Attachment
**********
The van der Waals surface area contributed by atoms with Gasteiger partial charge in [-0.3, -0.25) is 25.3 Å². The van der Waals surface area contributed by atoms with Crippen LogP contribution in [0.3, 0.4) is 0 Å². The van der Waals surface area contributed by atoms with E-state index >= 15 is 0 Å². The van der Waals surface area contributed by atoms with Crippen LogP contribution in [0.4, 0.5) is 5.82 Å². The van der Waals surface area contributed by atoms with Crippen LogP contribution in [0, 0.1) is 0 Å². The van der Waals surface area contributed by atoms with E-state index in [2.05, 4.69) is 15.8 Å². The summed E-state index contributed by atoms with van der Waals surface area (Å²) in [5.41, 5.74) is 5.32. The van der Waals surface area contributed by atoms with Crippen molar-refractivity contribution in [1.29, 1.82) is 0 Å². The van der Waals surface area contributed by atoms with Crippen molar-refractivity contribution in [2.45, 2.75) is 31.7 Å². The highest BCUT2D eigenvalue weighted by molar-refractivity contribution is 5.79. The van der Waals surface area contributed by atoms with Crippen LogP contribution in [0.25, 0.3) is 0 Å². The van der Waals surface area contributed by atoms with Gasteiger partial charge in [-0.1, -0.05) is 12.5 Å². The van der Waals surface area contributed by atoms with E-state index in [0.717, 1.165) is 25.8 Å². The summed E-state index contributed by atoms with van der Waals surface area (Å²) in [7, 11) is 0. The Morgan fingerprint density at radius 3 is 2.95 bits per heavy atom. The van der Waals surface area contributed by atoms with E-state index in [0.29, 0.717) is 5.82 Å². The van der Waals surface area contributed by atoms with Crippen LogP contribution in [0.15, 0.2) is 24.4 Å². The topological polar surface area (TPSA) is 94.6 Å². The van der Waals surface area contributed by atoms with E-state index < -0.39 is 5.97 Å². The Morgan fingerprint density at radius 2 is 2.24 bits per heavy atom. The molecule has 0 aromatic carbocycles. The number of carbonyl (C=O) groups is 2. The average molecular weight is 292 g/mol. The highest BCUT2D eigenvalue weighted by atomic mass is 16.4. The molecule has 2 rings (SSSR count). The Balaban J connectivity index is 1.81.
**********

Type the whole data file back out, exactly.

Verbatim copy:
The van der Waals surface area contributed by atoms with Gasteiger partial charge in [-0.3, -0.25) is 25.3 Å². The van der Waals surface area contributed by atoms with Crippen LogP contribution in [0.3, 0.4) is 0 Å². The van der Waals surface area contributed by atoms with E-state index >= 15 is 0 Å². The van der Waals surface area contributed by atoms with Crippen LogP contribution in [0.4, 0.5) is 5.82 Å². The van der Waals surface area contributed by atoms with Crippen LogP contribution in [0, 0.1) is 0 Å². The van der Waals surface area contributed by atoms with E-state index in [2.05, 4.69) is 15.8 Å². The summed E-state index contributed by atoms with van der Waals surface area (Å²) in [5.41, 5.74) is 5.32. The van der Waals surface area contributed by atoms with Crippen molar-refractivity contribution in [1.29, 1.82) is 0 Å². The van der Waals surface area contributed by atoms with Crippen molar-refractivity contribution in [2.45, 2.75) is 31.7 Å². The highest BCUT2D eigenvalue weighted by molar-refractivity contribution is 5.79. The van der Waals surface area contributed by atoms with Crippen LogP contribution in [0.25, 0.3) is 0 Å². The van der Waals surface area contributed by atoms with Gasteiger partial charge in [-0.1, -0.05) is 12.5 Å². The van der Waals surface area contributed by atoms with E-state index in [0.717, 1.165) is 25.8 Å². The summed E-state index contributed by atoms with van der Waals surface area (Å²) in [7, 11) is 0. The Morgan fingerprint density at radius 3 is 2.95 bits per heavy atom. The van der Waals surface area contributed by atoms with E-state index in [0.29, 0.717) is 5.82 Å². The van der Waals surface area contributed by atoms with Crippen LogP contribution in [0.15, 0.2) is 24.4 Å². The topological polar surface area (TPSA) is 94.6 Å². The van der Waals surface area contributed by atoms with E-state index < -0.39 is 5.97 Å². The Morgan fingerprint density at radius 2 is 2.24 bits per heavy atom. The molecule has 0 aromatic carbocycles. The number of carbonyl (C=O) groups is 2. The average molecular weight is 292 g/mol. The highest BCUT2D eigenvalue weighted by atomic mass is 16.4. The molecule has 2 rings (SSSR count). The Balaban J connectivity index is 1.81.